Washington in the Crosshairs at Bali Climate Conference

BANGKOK - The U.S. government of President George W. Bush is heading for a rough ride during a major international conference about the planet's future that began this week on the Indonesian resort island of Bali.

The most visible pressure is expected to come from environmental groups assembled at the United Nations Climate Change Conference, which runs from Dec. 3-14. The activists' choice to single out Washington was made easier on the first day of the summit, with an announcement by Australia's newly-elected government that it was breaking ranks with the United States and joining nations that had ratified the 1997 Kyoto Protocol to the United Nations Framework Convention on Climate Change (UNFCCC).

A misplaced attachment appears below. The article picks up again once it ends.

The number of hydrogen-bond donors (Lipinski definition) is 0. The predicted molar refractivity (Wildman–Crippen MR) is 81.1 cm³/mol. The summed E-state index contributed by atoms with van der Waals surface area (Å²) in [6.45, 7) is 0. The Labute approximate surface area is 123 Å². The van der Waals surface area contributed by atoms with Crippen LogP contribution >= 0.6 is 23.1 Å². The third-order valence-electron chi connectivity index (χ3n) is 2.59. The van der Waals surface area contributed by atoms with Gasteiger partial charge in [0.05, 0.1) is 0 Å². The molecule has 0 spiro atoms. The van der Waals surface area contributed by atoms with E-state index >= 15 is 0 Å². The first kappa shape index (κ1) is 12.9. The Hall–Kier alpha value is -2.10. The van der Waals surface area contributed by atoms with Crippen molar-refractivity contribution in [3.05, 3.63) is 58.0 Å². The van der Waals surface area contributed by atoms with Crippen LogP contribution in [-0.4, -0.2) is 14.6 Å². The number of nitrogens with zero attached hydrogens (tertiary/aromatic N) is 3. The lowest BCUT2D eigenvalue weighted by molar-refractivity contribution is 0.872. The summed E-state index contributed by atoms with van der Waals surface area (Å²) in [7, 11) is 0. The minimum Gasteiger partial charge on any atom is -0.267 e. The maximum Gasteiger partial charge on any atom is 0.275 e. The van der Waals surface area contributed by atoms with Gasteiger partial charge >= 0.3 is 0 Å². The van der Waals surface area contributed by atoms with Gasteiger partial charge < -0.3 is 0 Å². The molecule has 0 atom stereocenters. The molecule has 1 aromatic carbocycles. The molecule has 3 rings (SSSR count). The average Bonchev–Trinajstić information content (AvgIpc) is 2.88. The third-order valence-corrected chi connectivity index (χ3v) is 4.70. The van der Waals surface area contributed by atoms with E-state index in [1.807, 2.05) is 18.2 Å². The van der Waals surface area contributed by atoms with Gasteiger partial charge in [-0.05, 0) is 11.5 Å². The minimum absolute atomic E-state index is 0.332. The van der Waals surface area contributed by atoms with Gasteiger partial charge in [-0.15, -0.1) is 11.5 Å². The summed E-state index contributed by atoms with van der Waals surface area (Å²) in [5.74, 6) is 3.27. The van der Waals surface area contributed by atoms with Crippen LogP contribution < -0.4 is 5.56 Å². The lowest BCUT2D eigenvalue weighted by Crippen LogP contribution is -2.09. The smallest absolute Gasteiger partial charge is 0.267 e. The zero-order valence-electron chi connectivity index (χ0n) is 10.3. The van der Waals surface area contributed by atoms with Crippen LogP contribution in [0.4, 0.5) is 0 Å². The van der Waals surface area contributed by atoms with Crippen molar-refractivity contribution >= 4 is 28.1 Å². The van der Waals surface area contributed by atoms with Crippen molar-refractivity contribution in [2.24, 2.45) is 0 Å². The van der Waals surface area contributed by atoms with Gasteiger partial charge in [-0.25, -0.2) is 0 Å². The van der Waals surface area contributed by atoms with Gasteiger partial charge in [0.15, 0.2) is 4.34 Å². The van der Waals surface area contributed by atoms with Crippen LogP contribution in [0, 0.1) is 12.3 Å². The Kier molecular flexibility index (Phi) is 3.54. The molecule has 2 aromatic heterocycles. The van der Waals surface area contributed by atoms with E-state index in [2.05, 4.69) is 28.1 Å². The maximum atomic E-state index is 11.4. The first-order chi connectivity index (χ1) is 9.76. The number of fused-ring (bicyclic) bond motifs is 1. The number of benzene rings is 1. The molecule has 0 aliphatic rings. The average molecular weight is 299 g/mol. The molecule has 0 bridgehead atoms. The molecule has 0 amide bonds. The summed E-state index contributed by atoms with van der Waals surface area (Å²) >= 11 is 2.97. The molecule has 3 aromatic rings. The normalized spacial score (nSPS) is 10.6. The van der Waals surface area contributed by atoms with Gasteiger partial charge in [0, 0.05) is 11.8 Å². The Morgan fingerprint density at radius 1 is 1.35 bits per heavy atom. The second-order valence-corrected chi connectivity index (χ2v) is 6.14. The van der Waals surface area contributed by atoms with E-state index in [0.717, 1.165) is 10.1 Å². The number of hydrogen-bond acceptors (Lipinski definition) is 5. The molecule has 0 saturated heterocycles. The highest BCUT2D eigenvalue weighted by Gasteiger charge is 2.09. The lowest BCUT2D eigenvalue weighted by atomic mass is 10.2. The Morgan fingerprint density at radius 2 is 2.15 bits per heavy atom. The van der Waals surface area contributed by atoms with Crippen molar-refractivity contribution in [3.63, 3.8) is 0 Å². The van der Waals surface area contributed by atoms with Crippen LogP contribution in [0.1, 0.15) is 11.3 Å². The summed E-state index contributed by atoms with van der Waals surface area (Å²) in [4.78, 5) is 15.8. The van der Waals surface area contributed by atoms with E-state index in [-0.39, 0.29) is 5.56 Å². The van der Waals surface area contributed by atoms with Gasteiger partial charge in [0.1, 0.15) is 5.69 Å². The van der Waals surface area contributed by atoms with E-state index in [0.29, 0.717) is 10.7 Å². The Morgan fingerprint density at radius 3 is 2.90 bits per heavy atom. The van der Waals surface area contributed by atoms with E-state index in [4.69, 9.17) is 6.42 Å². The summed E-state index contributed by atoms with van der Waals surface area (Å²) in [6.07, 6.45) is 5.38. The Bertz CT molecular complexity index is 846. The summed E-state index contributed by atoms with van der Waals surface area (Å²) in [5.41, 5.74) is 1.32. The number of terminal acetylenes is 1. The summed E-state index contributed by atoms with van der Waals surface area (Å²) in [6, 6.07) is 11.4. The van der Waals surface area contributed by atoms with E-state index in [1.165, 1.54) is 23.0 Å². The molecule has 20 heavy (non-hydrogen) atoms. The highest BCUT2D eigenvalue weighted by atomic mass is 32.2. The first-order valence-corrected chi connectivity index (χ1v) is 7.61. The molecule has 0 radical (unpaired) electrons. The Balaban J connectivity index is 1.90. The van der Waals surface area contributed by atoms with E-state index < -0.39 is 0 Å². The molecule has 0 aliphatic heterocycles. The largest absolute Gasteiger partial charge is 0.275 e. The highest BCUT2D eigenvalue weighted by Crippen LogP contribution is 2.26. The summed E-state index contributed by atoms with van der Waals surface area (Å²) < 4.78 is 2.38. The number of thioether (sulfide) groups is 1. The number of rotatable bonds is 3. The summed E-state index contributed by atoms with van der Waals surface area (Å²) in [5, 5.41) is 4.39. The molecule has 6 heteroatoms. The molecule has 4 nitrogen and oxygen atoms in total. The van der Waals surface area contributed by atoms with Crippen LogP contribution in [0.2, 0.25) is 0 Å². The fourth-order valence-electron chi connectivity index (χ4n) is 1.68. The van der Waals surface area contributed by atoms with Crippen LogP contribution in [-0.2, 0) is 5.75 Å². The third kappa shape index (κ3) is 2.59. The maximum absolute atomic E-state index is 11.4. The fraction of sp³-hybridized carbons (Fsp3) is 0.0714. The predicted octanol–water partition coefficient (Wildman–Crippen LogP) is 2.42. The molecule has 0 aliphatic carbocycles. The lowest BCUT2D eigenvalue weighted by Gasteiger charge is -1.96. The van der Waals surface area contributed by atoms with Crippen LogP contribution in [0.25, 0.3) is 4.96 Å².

" Friends of the Earth and other NGO (non-governmental organization) activists in Bali will highlight the complete isolation of the Bush administration," said Elizabeth Bast, international policy analyst for the U.S. office of Friends of the Earth, a global environmental lobby group. "The administration is standing alone, not only from the rest of the world as the sole country failing to ratify the Kyoto Protocol, but also from the American people, who are increasingly calling for dramatic and binding (greenhouse gas) emission reductions."

"Instead of fully engaging with the U.N. process, the administration is focusing its efforts on creating other processes," she added in an e-mail interview from Nusa Dua, the conference venue. "The administration's intransigence should not be allowed to stand in the way."

The emerging domestic divide between the Bush administration's rigid views on climate change and the rest of the United States was highlighted in a report released by the National Environmental Trust (NET), a Washington D.C.-based environmental lobby group, on the eve of the Bali meeting.

"Serious proposals to limit greenhouse gas emissions are gaining momentum in the U.S. Senate, and the U.S. Supreme Court has ruled that the Environmental Protection Agency must promulgate greenhouse gas regulations," notes the study, 'Taking Responsibility'.